SAN DIEGO, Feb. 8 (UPI) -- U.S. scientists say "microrockets" that can move through acidic environments such as the human stomach could have a variety of medical applications.
Joseph Wang, a professor of nanoengineering at the University of California, San Diego, said such self-propelled nano- or micro-scale motors could have applications in targeted drug delivery or imaging in humans, or as a way to monitor industrial applications.
However, he said, current versions of these small-scale motors are not self-propelled and require the addition of a fuel -- commonly hydrogen peroxide -- while other versions cannot withstand extreme environments such as the stomach, which is very acidic.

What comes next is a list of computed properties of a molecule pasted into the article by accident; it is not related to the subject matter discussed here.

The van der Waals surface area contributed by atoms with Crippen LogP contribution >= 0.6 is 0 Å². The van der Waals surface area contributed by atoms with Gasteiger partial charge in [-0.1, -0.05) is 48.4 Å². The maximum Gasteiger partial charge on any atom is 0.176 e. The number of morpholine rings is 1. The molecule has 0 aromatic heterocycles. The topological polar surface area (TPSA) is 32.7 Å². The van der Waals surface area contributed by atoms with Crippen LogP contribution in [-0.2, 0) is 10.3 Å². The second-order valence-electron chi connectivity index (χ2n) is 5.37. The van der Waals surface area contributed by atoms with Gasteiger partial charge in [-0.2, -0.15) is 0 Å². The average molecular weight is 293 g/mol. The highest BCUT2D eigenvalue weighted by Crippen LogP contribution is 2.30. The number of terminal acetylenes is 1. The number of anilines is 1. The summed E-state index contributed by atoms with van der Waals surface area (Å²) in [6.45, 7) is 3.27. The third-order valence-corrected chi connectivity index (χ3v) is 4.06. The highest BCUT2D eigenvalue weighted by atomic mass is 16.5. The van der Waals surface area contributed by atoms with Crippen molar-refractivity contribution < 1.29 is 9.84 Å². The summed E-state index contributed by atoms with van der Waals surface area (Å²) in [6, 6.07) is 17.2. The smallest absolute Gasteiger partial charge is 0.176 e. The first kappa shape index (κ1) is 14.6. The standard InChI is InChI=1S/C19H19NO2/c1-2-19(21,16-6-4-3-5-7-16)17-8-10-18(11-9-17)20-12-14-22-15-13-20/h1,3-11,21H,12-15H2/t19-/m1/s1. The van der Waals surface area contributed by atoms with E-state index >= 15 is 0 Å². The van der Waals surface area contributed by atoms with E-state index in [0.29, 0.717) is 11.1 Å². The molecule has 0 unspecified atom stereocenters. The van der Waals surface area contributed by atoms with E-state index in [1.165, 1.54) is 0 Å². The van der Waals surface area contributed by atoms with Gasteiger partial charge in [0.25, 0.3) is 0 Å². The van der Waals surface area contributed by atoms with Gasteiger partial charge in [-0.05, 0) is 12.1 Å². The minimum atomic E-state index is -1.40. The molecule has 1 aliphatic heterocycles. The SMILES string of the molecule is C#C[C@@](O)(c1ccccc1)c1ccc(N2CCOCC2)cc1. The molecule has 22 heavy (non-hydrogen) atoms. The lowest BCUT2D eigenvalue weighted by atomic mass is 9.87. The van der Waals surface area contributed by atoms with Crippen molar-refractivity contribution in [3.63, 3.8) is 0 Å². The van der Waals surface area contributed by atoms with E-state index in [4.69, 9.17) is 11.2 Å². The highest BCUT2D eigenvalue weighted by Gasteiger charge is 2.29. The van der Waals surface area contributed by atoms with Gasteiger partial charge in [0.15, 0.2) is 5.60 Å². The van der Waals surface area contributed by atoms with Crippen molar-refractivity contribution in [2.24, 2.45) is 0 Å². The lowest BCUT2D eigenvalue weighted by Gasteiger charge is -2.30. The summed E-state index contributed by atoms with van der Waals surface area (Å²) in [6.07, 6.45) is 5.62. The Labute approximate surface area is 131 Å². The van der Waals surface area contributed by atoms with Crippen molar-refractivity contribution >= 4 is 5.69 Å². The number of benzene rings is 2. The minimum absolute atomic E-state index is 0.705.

The researchers, writing in the Journal of the American Chemical Society, said their new, tubular microrocket can move itself without added fuels in very acidic conditions.
Their microrocket spontaneously produces bubbles of hydrogen gas, which propels it forward in the same way gases spewing out of a rocket's motor nozzle can.
The microrocket's interior is lined with zinc, which is biocompatible and leads to the generation of the hydrogen bubbles, they said.
Wang's team has also developed a version with a magnetic layer, which enables them to guide the microrockets as they move forward.